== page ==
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CompleteMartialArts.com - To 'Joy My Freedom: Southern Black Women's Lives and Labors after the Civil War


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Manufacturer: Harvard University Press
Average Customer Rating: Average rating of 5.0/5Average rating of 5.0/5Average rating of 5.0/5Average rating of 5.0/5Average rating of 5.0/5

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Binding: Paperback
Dewey Decimal Number: 331
EAN: 9780674893085
ISBN: 0674893085
Label: Harvard University Press
Manufacturer: Harvard University Press
Number Of Items: 1
Number Of Pages: 322
Publication Date: 1998-09-15
Publisher: Harvard University Press
Studio: Harvard University Press

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Editorial Reviews:

As the Civil War drew to a close, newly emancipated black women workers made their way to Atlanta--the economic hub of the newly emerging urban and industrial south--in order to build an independent and free life on the rubble of their enslaved past. In an original and dramatic work of scholarship, Tera Hunter traces their lives in the postbellum era and reveals the centrality of their labors to the African-American struggle for freedom and justice. Household laborers and washerwomen were constrained by their employers' domestic worlds but constructed their own world of work, play, negotiation, resistance, and community organization.

Hunter follows African-American working women from their newfound optimism and hope at the end of the Civil War to their struggles as free domestic laborers in the homes of their former masters. We witness their drive as they build neighborhoods and networks and their energy as they enjoy leisure hours in dance halls and clubs. We learn of their militance and the way they resisted efforts to keep them economically depressed and medically victimized. Finally, we understand the despair and defeat provoked by Jim Crow laws and segregation and how they spurred large numbers of black laboring women to migrate north.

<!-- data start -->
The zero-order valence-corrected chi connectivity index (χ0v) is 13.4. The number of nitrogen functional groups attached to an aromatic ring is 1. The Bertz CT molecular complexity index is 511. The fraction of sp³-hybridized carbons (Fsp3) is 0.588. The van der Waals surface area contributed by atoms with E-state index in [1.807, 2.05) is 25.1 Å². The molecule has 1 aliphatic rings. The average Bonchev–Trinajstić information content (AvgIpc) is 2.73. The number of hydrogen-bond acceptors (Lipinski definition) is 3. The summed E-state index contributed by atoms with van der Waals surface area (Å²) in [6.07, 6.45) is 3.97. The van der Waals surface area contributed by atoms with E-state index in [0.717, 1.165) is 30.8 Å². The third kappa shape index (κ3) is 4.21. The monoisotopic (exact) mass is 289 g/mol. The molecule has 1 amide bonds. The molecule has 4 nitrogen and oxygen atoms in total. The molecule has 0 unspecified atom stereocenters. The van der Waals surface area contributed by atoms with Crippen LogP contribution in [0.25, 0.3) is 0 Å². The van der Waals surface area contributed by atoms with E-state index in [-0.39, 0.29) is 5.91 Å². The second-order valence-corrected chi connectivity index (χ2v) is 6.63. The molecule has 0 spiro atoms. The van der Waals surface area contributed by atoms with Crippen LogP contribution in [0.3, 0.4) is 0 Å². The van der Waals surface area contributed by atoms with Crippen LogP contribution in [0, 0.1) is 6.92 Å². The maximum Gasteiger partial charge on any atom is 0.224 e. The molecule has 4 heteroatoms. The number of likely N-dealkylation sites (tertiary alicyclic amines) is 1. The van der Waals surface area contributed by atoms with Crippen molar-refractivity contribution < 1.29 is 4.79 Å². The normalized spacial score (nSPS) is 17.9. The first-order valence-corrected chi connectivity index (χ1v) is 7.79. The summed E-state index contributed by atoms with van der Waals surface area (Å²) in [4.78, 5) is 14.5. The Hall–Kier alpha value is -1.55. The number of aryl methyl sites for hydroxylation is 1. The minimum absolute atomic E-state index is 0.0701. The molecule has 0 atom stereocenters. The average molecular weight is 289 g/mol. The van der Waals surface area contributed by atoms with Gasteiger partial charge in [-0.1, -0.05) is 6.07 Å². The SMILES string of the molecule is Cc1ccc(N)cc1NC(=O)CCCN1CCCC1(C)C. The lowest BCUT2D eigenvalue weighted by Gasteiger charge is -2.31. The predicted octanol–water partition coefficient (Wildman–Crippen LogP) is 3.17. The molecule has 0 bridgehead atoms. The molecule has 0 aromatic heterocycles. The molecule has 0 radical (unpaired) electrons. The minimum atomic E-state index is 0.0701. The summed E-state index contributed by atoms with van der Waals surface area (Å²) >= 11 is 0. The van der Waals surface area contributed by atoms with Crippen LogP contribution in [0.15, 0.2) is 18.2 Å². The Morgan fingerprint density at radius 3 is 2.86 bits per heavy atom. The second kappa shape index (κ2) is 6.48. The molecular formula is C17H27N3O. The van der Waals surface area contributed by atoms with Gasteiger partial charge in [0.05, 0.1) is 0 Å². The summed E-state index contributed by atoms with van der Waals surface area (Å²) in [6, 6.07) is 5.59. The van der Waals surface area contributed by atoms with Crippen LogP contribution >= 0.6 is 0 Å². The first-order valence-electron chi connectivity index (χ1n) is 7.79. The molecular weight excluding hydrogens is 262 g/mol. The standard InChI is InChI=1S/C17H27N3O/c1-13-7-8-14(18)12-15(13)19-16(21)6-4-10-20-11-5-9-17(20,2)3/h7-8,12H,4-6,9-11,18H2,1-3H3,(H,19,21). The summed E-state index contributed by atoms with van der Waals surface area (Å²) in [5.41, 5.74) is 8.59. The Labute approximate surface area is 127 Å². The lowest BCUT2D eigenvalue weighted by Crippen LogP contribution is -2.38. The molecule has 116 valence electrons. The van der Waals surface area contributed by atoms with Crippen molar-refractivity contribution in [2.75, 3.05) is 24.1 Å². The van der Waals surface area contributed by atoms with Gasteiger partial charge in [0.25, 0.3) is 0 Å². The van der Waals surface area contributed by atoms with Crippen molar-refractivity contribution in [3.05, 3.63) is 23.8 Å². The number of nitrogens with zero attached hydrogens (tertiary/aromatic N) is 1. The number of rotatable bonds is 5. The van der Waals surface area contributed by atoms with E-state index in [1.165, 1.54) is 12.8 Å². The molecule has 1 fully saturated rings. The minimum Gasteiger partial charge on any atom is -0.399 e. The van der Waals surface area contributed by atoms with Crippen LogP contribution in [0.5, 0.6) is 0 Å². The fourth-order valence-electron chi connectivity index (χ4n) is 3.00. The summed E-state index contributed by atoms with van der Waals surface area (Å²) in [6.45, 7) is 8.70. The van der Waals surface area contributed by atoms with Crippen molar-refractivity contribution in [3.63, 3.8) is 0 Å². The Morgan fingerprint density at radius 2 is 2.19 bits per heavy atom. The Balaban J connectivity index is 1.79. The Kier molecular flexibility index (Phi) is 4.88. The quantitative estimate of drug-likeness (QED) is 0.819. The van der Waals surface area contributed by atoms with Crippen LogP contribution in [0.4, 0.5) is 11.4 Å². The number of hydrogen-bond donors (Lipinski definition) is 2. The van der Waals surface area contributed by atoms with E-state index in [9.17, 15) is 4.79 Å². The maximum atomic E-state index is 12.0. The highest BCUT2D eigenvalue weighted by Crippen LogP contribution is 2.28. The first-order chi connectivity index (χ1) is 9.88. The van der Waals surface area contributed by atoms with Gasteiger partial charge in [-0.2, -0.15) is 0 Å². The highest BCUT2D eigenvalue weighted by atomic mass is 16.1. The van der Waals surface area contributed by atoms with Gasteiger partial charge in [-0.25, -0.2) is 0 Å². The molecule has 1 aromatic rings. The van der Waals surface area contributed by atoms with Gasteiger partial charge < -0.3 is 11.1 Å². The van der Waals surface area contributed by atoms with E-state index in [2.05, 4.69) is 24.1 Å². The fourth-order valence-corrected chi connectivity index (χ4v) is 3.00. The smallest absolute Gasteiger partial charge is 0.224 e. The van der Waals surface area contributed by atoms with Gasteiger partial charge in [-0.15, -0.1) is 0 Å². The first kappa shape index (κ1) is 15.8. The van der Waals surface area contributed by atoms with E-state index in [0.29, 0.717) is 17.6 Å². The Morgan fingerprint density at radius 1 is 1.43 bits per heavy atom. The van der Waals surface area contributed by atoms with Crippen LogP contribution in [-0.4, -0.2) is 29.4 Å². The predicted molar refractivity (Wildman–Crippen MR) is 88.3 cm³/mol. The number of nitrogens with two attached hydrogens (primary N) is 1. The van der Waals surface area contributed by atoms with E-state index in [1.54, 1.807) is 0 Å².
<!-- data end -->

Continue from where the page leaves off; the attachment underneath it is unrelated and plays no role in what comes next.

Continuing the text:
Hunter weaves a rich and diverse tapestry of the culture and experience of black women workers in the post-Civil War south. Through anecdote and data, analysis and interpretation, she manages to penetrate African-American life and labor and to reveal the centrality of women at the inception--and at the heart--of the new south.




Spotlight customer reviews:

Customer Rating: Average rating of 5/5Average rating of 5/5Average rating of 5/5Average rating of 5/5Average rating of 5/5
Summary: A worthy read
Comment: Although it is not perfect, Hunter provides an engrossing look at southern black women's labor (especially in Atlanta) from the end of the Civil War to the Great Migration. With emancipation, these women searched for identity as free women, as paid workers, and as African Americans. White woutherners developed institutions and laws to restrict the newfound freedom black southerners sought to enjoy. Black women workers responded through community awareness and activism, showing intelligence and the desire to better their lives. Hunter's innovative use of sources shapes her work and helps the women's voices come alive. Because of limited African-Americal literacy in the early Reconstruction period, Hunter turned to newspapers and white southners' diaries fo flesh-out black women's experiences. Although problematic, the attention given in them to black women domestics demonstrated the division of both race and gender. Hunter also incorporates unique sources like dance steps so show the many ways newly freed women sought to define themselves. Her haunting use of illustrations reinforces the oppression and struggle for freedom black women laborers faced. As someone who knew very little about this aspect of history, Hunter's work has developed my interest in this time.


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